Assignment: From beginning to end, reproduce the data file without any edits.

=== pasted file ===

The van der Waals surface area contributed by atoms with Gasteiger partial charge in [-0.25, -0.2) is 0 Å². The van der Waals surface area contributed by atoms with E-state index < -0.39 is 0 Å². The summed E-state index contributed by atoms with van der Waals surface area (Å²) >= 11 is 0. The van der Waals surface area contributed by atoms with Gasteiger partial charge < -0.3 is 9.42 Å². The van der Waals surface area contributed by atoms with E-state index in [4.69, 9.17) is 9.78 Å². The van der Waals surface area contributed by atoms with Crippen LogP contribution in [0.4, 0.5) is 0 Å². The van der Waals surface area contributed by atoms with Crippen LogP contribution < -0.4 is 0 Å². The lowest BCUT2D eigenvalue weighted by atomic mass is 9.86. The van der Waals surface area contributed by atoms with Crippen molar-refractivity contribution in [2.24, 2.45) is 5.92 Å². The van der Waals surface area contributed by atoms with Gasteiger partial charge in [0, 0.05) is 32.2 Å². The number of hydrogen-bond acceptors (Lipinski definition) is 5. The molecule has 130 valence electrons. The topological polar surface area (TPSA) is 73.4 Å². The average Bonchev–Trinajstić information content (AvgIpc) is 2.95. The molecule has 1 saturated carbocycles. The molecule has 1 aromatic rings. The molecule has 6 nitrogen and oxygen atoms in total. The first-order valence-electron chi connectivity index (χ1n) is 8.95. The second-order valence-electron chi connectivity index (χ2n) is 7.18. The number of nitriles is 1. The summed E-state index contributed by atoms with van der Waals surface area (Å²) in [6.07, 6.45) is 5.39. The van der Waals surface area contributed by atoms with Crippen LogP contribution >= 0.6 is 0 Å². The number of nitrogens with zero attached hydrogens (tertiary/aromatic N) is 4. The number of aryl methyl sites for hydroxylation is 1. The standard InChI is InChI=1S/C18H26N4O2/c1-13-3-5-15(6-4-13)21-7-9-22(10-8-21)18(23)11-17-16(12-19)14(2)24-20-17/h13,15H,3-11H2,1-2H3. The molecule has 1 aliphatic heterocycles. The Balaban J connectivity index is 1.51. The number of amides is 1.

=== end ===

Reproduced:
The van der Waals surface area contributed by atoms with Gasteiger partial charge in [-0.25, -0.2) is 0 Å². The van der Waals surface area contributed by atoms with E-state index < -0.39 is 0 Å². The summed E-state index contributed by atoms with van der Waals surface area (Å²) >= 11 is 0. The van der Waals surface area contributed by atoms with Gasteiger partial charge < -0.3 is 9.42 Å². The van der Waals surface area contributed by atoms with E-state index in [4.69, 9.17) is 9.78 Å². The van der Waals surface area contributed by atoms with Crippen LogP contribution in [0.4, 0.5) is 0 Å². The van der Waals surface area contributed by atoms with Crippen LogP contribution < -0.4 is 0 Å². The lowest BCUT2D eigenvalue weighted by atomic mass is 9.86. The van der Waals surface area contributed by atoms with Crippen molar-refractivity contribution in [2.24, 2.45) is 5.92 Å². The van der Waals surface area contributed by atoms with Gasteiger partial charge in [0, 0.05) is 32.2 Å². The number of hydrogen-bond acceptors (Lipinski definition) is 5. The molecule has 130 valence electrons. The topological polar surface area (TPSA) is 73.4 Å². The average Bonchev–Trinajstić information content (AvgIpc) is 2.95. The molecule has 1 saturated carbocycles. The molecule has 1 aromatic rings. The molecule has 6 nitrogen and oxygen atoms in total. The first-order valence-electron chi connectivity index (χ1n) is 8.95. The second-order valence-electron chi connectivity index (χ2n) is 7.18. The number of nitriles is 1. The summed E-state index contributed by atoms with van der Waals surface area (Å²) in [6.07, 6.45) is 5.39. The van der Waals surface area contributed by atoms with Crippen LogP contribution >= 0.6 is 0 Å². The number of nitrogens with zero attached hydrogens (tertiary/aromatic N) is 4. The number of aryl methyl sites for hydroxylation is 1. The standard InChI is InChI=1S/C18H26N4O2/c1-13-3-5-15(6-4-13)21-7-9-22(10-8-21)18(23)11-17-16(12-19)14(2)24-20-17/h13,15H,3-11H2,1-2H3. The molecule has 1 aliphatic heterocycles. The Balaban J connectivity index is 1.51. The number of amides is 1.